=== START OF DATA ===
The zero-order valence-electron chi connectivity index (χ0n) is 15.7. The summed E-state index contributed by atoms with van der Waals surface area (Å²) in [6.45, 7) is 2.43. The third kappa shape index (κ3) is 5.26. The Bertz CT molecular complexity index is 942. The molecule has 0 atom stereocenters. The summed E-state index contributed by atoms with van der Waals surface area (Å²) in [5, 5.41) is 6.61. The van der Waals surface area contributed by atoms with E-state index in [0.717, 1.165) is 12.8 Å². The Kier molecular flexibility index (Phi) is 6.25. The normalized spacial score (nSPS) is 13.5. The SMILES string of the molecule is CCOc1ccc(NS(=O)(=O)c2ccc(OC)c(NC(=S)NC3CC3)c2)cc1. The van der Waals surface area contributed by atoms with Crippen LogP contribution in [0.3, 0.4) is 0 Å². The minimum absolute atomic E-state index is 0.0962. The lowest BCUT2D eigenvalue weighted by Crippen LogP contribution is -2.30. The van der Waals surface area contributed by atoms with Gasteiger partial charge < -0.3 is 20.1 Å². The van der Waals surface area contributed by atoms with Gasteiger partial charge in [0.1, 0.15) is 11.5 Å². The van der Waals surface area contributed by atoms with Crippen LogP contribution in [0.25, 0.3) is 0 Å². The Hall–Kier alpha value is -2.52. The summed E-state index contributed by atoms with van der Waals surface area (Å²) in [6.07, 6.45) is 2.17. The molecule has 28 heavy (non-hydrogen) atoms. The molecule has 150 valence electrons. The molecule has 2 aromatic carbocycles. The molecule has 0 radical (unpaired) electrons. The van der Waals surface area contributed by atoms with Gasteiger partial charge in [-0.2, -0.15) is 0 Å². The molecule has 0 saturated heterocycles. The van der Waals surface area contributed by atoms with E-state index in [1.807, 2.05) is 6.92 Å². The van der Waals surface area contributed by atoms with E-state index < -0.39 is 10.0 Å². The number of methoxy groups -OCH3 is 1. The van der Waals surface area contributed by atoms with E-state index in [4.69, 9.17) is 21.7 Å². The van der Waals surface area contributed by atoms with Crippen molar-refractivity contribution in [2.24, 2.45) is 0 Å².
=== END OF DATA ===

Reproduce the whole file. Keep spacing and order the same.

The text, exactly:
The zero-order valence-electron chi connectivity index (χ0n) is 15.7. The summed E-state index contributed by atoms with van der Waals surface area (Å²) in [6.45, 7) is 2.43. The third kappa shape index (κ3) is 5.26. The Bertz CT molecular complexity index is 942. The molecule has 0 atom stereocenters. The summed E-state index contributed by atoms with van der Waals surface area (Å²) in [5, 5.41) is 6.61. The van der Waals surface area contributed by atoms with E-state index in [0.717, 1.165) is 12.8 Å². The Kier molecular flexibility index (Phi) is 6.25. The normalized spacial score (nSPS) is 13.5. The SMILES string of the molecule is CCOc1ccc(NS(=O)(=O)c2ccc(OC)c(NC(=S)NC3CC3)c2)cc1. The van der Waals surface area contributed by atoms with Crippen LogP contribution in [0.3, 0.4) is 0 Å². The minimum absolute atomic E-state index is 0.0962. The lowest BCUT2D eigenvalue weighted by Crippen LogP contribution is -2.30. The van der Waals surface area contributed by atoms with Gasteiger partial charge < -0.3 is 20.1 Å². The van der Waals surface area contributed by atoms with Gasteiger partial charge in [0.1, 0.15) is 11.5 Å². The van der Waals surface area contributed by atoms with Crippen LogP contribution in [0.25, 0.3) is 0 Å². The Hall–Kier alpha value is -2.52. The summed E-state index contributed by atoms with van der Waals surface area (Å²) in [6.07, 6.45) is 2.17. The molecule has 28 heavy (non-hydrogen) atoms. The molecule has 150 valence electrons. The molecule has 2 aromatic carbocycles. The molecule has 0 radical (unpaired) electrons. The van der Waals surface area contributed by atoms with Gasteiger partial charge in [-0.2, -0.15) is 0 Å². The molecule has 0 saturated heterocycles. The van der Waals surface area contributed by atoms with E-state index in [1.807, 2.05) is 6.92 Å². The van der Waals surface area contributed by atoms with E-state index < -0.39 is 10.0 Å². The number of methoxy groups -OCH3 is 1. The van der Waals surface area contributed by atoms with E-state index in [4.69, 9.17) is 21.7 Å². The van der Waals surface area contributed by atoms with Crippen molar-refractivity contribution in [2.24, 2.45) is 0 Å².